As industries across Texas thrived at the dawn of greater economic success, the greater commodification of labor transposed the leverage held by striking workers. While the labor force grows and work becomes streamlined with the use of machinery, skill becomes less integral and therefore grants less power in negotiations for better pay/conditions for laborers. The product itself and a worker’s occupancy then becomes the most effective bargaining chip in a strike. Likewise, examples of this – as well as pushback from corporate and state entities – are common throughout Texas’ labor history.
The Cowboy Strike of 1883 began in the spring, just before that season’s roundup, and waged on ranches LIT, the LX, the LS, the LE, and the T Anchor. Utilizing the greater demand for work at a crucial time, when corporations would brand and catalog their calves to get a reliable count of how many were born that year, hired hands began a work stoppage. However, despite the effort for higher wages failing after two-and-a-half months, the Cowboy Strike is noted in history as a significant example of an early working class action in the State of Texas. It also carries the distinction as one of the first Texas strikes utilizing the employer’s product itself and the flow of business to wield greater negotiating power.
The Southwest Strike of 1886 refers to a rail workers’ strike that occurred across several states in response to a 10% wage cut imposed by tycoon Jay Gould who controlled a third of the lines in Texas. As wages were already less than $2 a day and the work week was a full seven days, the pay reduction was the final straw for impoverished workers and rail service across the midwest and southwest United States was put at a stand-still.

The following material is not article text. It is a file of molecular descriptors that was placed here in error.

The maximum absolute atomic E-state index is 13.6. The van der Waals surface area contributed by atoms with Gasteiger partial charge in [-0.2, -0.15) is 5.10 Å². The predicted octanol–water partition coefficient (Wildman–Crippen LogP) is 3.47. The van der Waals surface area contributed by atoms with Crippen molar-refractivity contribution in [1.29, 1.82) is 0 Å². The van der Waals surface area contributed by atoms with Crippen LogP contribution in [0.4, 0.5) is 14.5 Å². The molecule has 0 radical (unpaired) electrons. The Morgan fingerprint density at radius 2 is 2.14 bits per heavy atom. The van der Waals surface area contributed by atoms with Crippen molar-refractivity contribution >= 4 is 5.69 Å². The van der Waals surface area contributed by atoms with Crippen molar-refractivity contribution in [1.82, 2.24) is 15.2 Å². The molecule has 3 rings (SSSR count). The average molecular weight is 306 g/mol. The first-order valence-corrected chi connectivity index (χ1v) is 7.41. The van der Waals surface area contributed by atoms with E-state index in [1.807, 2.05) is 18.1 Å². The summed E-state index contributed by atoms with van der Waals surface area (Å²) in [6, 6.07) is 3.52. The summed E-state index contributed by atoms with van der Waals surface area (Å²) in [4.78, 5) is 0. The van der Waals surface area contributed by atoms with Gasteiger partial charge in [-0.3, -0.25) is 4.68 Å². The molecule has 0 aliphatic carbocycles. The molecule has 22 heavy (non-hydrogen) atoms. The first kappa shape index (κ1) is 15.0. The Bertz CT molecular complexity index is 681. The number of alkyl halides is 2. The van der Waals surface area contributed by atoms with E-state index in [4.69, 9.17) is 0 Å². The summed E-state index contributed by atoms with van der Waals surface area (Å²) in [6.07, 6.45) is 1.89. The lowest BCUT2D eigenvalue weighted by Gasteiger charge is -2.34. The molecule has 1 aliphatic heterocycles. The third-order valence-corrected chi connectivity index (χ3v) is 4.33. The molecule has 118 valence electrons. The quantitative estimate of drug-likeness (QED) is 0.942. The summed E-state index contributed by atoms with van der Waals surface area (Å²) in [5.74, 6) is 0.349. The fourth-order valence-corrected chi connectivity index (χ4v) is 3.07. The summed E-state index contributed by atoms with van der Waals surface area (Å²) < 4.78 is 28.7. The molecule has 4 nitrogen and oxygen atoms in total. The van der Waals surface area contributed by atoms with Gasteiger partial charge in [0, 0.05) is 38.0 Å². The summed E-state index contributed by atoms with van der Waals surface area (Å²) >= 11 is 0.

As the national union Knights of Labor established its presence across the country at the time, including Texas, the solidarity they cultivated among workers proved to be a powerful force. Texans comprised more than 55% of all Southwest union workers and historically took a more direct role against Gould under the leadership of Martin Irons. Attacks and destruction of property led Fort Worth City Marshal Jim Courtright and Texas Governor John Ireland to employ violence to quell the growing working class rebellion within two months, ensuring Gould’s success in quashing the strike.
In 1938, Texas saw one of its most successful striking efforts in the state’s history. Combining the strength of numbers and greater control of production, the Pecan Shellers’ strike began with a walkout led by Emma B. Tenayuca, a San Antonio-born local activist and labor organizer. While the effort was rife with conflict, such as brutal violence perpetrated by the police and criticism of Tenayuca’s status as a registered communist, the movement proved successful after three months.
If the verdict rendered by Glacier Northwest v. Teamsters were in effect at the time, all of these strikes, from the most to least successful, could’ve brought greater legal ramifications for demonstrating workers. Without the “reasonable precaution” of carrying out spring roundup for cattle, ensuring trains carrying perishable goods had met all directed destinations, and de-shelling and storing all pecans before initiating a strike, these efforts would’ve met their end earlier on with more expedient victories for corporate entities.
Forcing workers to minimize harm to an employer’s product and avoid impeding the flow of business through this method is counterintuitive to the defined purpose of striking. Nevertheless,the resurgent labor movement of the United States continues on, utilizing any power the worker may hold to negotiate for rectification of poor pay, unethical treatment, and procedural failures in the American workplace.